Recruited during 1943 by Section G in London, young Scottish woman Charlotte Gray (Cate Blanchett) is parachuted into France on a small but important mission. But she has her own agenda: to try and find Peter Gregory (Rupert Penry Jones), the missing RAF pilot with whom she had just fallen madly in love. She is dragged into the tragedies of the war through her contacts in the French Resistance, led by Julien (Billy Crudup) and her love of France is both rewarded and tested. But she can never go back to her previous life.
Review by Andrew L. Urban:
From the opening credits superimposed on the rushing view of lavender fields from a train, Charlotte Gray creates a superbly appealing atmosphere, in what is a triumph of brilliantly blended cinematography and production design, costumes and music. Together, they capture the bitter sweet nostalgia that gradually transforms into a melancholy love drama as Gillian Armstrong’s direction elicits memorable performances. Faultless locations and attention to the smallest detail pays off in taking us into the time and place of the story, in the wintry heart of war in France, in 1943. Where the book builds its emotional plot slowly, observing character and gradually teasing out the inner stories, the film has to move more rapidly, and inevitably suffers in the comparison. So it is that the first half of the book – building the virginal Charlotte and her first lover, Peter as characters - is condensed into a few minutes on screen. But this is inevitable and fans of the book can surely allow for that. What is harder to accept is the use of English as the spoken language when so much is made of Charlotte’s fluency in French; this is no mere detail, of course, but a tough decision taken possibly on commercial grounds. Maybe it was felt English speaking audiences would baulk at having to deal with a hefty load of subtitles, and perhaps invoked the novel itself in support of the decision. It’s all written in English after all, even when we know the characters are speaking French. But the reader’s imagination is far more powerful – and flexible – than the viewer’s. This aspect, coupled with a less than steady Scottish accent from Cate Blanchett, detracts from the film, which manages to score some sizzling political points against each of the warring parties, from the Brits to the French to the Nazis. And when just over half way through the film Charlotte whispers to Julien, “I cannot go back…” the line resonates long enough to underline the ending.
Review by Louise Keller:
It begins and ends with a train trip. From the first glorious shot of a steam train making its way over a spectacular bridge with impossibly white puffs of smoke billowing from its funnel, we know we are in for a treat. An enthralling, visually spectacular and gripping tale about hope, love and courage, Charlotte Gray is totally compelling. I especially enjoyed the myriad of details that actually allow us to be 'mise en scene'. The costumes are superb: the detail is such that I am convinced that in one scene, the crooked seams of the stockings are intentional. Rich production design and the wonderful locations of the rolling French hills to the picturesque, historic village bring their own charm, while the splendid heavily stringed score conducts an orchestra of emotions in our hearts. Because there is so much emphasis on detail, it is therefore surprising that the all-important issue of accents and dialects seems to have been ignored. There is much to be said about the filmmakers' decision to retain the Scottish nationality (and accent) of the film's heroine. Managing a Scottish accent as well as a Scottish accent when undercover as a French local is absolutely impossible. And the accents waver. Although fluent in French (the required qualification for Charlotte's mission), we do not hear her (or the locals) speak the language at all. But, it is credit to Cate Blanchett that we are able to totally overlook these flaws. "Perfect casting" says novelist Sebastian Faulks, who suggested Blanchett for the role. And perfect indeed she is; wilful, brave, vulnerable and very human in this mesmerising and striking performance. The screenplay places little emphasis on the shy, withdrawn character living as an outsider in London, but concentrates on the development after Charlotte is told to "always remember who you are not." Billy Crudup is totally credible as rebellious Julien, while Michel Gambon's soulful performance as his gruff father is heartfelt. It's a passionate tale, beautifully told and Gillian Armstrong's direction hits the mark. Charlotte Gray will keep you on the edge of your seat, and will move you by the poignant intensity of its emotional heart.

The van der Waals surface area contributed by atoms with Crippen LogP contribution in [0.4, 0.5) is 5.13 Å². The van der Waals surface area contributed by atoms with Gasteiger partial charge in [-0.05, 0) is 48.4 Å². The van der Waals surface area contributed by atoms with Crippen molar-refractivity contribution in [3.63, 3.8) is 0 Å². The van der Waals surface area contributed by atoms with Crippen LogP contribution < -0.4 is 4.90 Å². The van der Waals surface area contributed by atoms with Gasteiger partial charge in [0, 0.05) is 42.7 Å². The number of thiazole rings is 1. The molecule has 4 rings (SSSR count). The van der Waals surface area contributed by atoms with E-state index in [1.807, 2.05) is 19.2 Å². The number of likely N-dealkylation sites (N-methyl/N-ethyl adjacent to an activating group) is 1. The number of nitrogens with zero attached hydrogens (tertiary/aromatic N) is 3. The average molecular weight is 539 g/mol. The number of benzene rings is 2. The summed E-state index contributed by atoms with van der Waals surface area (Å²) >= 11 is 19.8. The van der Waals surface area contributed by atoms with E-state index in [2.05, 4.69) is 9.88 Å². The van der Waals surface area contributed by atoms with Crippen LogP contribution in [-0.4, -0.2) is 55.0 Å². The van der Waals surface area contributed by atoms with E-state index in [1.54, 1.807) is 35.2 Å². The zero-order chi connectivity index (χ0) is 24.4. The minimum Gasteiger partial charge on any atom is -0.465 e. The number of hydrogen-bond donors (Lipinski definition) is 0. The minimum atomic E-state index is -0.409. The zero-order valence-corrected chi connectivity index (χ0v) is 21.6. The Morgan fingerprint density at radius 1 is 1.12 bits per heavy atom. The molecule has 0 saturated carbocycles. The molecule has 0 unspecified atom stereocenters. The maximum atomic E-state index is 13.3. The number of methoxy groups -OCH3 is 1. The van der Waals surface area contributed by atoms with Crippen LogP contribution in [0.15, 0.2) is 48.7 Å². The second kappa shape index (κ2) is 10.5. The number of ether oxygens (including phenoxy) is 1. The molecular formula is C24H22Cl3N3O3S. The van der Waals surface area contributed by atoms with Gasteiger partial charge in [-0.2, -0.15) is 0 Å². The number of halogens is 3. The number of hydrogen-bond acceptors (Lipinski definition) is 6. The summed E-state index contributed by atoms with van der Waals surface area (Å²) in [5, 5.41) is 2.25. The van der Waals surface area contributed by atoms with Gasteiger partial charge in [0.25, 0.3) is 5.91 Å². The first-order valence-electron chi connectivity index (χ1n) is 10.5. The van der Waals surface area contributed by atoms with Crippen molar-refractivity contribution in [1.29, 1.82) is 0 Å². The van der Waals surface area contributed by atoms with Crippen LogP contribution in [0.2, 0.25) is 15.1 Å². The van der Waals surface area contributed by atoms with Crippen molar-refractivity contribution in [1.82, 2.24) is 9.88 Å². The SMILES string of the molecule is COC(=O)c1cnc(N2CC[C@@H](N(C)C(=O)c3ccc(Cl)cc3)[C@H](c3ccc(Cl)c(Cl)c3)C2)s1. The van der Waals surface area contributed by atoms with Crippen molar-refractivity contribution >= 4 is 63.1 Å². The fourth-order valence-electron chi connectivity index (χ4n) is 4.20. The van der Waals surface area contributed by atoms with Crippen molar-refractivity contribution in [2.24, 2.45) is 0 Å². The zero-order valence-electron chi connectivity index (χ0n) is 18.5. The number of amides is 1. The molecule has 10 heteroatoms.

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GILLIAN ARMSTRONG INTERVIEW by Andrew L. Urban.
CHARLOTTE GRAY (M)
CAST: Cate Blanchett, Billy Crudup, Michael Gambon, Rupert Penry Jones
PRODUCER: Sarah Curtis, Douglas Rae
DIRECTOR: Gillian Armstrong
SCRIPT: Jeremy Brock (novel by Sebastian Faulks)
CINEMATOGRAPHER: Dion Beebe ACS
EDITOR: Nicholas Beauman
MUSIC: Stephen Warbeck
PRODUCTION DESIGN: Joseph Bennett
RUNNING TIME: 121 minutes
AUSTRALIAN DISTRIBUTOR: UIP
AUSTRALIAN RELEASE: May 30, 2002
RIVERSIDE SCREEN PREMIERES
A program of premiere screenings of new movies prior to their commercial release
on 6 consecutive Tuesdays, starts February 17, 2015 at Riverside Theatre,
Curated & presented by Andrew L. Urban, discussion to
follow with special guests. Briefing notes provided.